Meanwhile, New Jersey’s credit outlook is cut because of pension woes.
New Jersey Awaits COLA Verdict
been just over a month since the New Jersey Supreme Court began hearing oral
arguments in Berg v. Christie—more commonly known as the COLA case—which will
decide whether the state must reverse its freeze on retired public employees’
freeze on COLAs was enacted as part of a pension reform plan to stabilize the
vastly underfunded system, but retired workers filed suit, arguing that this
move was a violation of their pension benefits rights.
workers already lost in trial court, NJ.com reported, where a judge ruled that
the state couldn’t be forced to pay COLAs because of a clause that gives
legislators and the governor discretion over state spending. The appellate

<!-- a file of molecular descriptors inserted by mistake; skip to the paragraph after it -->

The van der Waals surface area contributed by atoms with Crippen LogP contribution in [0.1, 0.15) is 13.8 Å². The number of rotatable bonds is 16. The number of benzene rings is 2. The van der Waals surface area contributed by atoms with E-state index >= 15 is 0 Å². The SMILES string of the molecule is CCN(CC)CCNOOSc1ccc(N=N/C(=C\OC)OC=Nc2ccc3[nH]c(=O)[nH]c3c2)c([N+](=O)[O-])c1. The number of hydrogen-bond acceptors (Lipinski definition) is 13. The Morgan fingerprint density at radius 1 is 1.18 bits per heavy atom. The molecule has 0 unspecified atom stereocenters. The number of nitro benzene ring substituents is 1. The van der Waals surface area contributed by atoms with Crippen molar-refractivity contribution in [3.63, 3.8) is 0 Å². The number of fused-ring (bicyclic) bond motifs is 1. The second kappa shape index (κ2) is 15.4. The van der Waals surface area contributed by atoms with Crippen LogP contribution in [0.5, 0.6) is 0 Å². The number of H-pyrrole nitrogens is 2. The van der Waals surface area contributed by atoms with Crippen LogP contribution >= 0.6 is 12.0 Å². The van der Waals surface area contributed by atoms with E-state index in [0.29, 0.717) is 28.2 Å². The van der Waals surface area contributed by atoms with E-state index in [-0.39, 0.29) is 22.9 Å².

panel, however, disagreed and called the clause irrelevant, so the State
Supreme Court will now determine whether COLAs are a nonforfeitable pension
the COLAs are reinstated, billions of dollars will be added to the New Jersey
public pension systems’ already staggering unfunded liability—and the fund,
which is already dwindling, would be depleted much sooner. However, this
pension debt has already caused problems, even before the Court’s ruling. Last
month, Standard and Poor’s Ratings Services lowered New Jersey’s credit outlook
from stable to negative because of the pension fund’s declining funding levels
and growing liabilities.